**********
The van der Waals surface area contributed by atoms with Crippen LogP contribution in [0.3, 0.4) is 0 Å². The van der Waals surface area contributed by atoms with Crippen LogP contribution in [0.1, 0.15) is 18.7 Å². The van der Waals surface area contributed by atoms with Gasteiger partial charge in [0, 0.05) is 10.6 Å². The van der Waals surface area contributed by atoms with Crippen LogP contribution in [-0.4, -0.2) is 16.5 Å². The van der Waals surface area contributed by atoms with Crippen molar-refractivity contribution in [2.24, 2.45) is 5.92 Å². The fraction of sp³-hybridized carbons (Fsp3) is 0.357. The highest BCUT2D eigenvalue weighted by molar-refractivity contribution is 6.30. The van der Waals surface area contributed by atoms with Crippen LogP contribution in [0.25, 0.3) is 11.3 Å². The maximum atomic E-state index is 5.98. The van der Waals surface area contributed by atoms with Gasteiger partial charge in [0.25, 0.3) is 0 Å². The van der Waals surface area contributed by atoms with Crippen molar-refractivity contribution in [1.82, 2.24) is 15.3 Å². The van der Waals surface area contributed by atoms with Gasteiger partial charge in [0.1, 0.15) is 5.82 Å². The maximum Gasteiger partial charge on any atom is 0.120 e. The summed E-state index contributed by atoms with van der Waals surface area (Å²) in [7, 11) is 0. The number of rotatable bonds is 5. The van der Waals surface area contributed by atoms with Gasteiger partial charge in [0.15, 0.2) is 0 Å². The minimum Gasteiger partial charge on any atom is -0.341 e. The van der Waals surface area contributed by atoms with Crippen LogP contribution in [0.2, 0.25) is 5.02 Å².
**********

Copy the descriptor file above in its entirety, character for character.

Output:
The van der Waals surface area contributed by atoms with Crippen LogP contribution in [0.3, 0.4) is 0 Å². The van der Waals surface area contributed by atoms with Crippen LogP contribution in [0.1, 0.15) is 18.7 Å². The van der Waals surface area contributed by atoms with Gasteiger partial charge in [0, 0.05) is 10.6 Å². The van der Waals surface area contributed by atoms with Crippen LogP contribution in [-0.4, -0.2) is 16.5 Å². The van der Waals surface area contributed by atoms with Crippen molar-refractivity contribution in [2.24, 2.45) is 5.92 Å². The fraction of sp³-hybridized carbons (Fsp3) is 0.357. The highest BCUT2D eigenvalue weighted by molar-refractivity contribution is 6.30. The van der Waals surface area contributed by atoms with Crippen LogP contribution in [0.25, 0.3) is 11.3 Å². The maximum atomic E-state index is 5.98. The van der Waals surface area contributed by atoms with Gasteiger partial charge in [0.25, 0.3) is 0 Å². The van der Waals surface area contributed by atoms with Crippen molar-refractivity contribution in [1.82, 2.24) is 15.3 Å². The van der Waals surface area contributed by atoms with Gasteiger partial charge in [0.1, 0.15) is 5.82 Å². The maximum Gasteiger partial charge on any atom is 0.120 e. The summed E-state index contributed by atoms with van der Waals surface area (Å²) in [7, 11) is 0. The number of rotatable bonds is 5. The van der Waals surface area contributed by atoms with Gasteiger partial charge in [0.15, 0.2) is 0 Å². The minimum Gasteiger partial charge on any atom is -0.341 e. The van der Waals surface area contributed by atoms with Crippen LogP contribution in [0.2, 0.25) is 5.02 Å².